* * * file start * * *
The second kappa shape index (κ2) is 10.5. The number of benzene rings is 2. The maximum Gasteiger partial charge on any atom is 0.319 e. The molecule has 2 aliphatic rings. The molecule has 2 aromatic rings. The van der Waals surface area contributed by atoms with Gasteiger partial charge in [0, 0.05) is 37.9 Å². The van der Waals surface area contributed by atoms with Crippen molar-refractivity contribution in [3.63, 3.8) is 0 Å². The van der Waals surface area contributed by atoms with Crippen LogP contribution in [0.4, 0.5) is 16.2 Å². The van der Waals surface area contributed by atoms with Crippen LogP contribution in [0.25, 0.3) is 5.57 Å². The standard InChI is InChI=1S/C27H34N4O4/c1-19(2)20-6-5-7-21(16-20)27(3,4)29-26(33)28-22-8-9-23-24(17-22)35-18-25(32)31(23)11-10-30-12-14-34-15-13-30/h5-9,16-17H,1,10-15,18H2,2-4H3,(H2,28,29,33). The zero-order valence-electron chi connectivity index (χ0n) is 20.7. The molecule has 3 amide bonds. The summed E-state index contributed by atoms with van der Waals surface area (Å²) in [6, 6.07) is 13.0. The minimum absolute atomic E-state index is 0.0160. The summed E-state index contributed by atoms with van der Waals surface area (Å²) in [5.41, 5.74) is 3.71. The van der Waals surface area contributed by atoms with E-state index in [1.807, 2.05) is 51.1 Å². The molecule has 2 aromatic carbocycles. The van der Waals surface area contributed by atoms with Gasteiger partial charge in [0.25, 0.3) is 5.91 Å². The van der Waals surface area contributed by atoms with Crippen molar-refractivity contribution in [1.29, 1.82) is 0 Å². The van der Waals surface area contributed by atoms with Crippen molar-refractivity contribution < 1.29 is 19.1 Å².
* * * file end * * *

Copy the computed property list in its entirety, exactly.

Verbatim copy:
The second kappa shape index (κ2) is 10.5. The number of benzene rings is 2. The maximum Gasteiger partial charge on any atom is 0.319 e. The molecule has 2 aliphatic rings. The molecule has 2 aromatic rings. The van der Waals surface area contributed by atoms with Gasteiger partial charge in [0, 0.05) is 37.9 Å². The van der Waals surface area contributed by atoms with Crippen molar-refractivity contribution in [3.63, 3.8) is 0 Å². The van der Waals surface area contributed by atoms with Crippen LogP contribution in [0.4, 0.5) is 16.2 Å². The van der Waals surface area contributed by atoms with Crippen LogP contribution in [0.25, 0.3) is 5.57 Å². The standard InChI is InChI=1S/C27H34N4O4/c1-19(2)20-6-5-7-21(16-20)27(3,4)29-26(33)28-22-8-9-23-24(17-22)35-18-25(32)31(23)11-10-30-12-14-34-15-13-30/h5-9,16-17H,1,10-15,18H2,2-4H3,(H2,28,29,33). The zero-order valence-electron chi connectivity index (χ0n) is 20.7. The molecule has 3 amide bonds. The summed E-state index contributed by atoms with van der Waals surface area (Å²) in [6, 6.07) is 13.0. The minimum absolute atomic E-state index is 0.0160. The summed E-state index contributed by atoms with van der Waals surface area (Å²) in [5.41, 5.74) is 3.71. The van der Waals surface area contributed by atoms with E-state index in [1.807, 2.05) is 51.1 Å². The molecule has 2 aromatic carbocycles. The van der Waals surface area contributed by atoms with Gasteiger partial charge in [0.25, 0.3) is 5.91 Å². The van der Waals surface area contributed by atoms with Crippen molar-refractivity contribution in [1.29, 1.82) is 0 Å². The van der Waals surface area contributed by atoms with Crippen molar-refractivity contribution < 1.29 is 19.1 Å².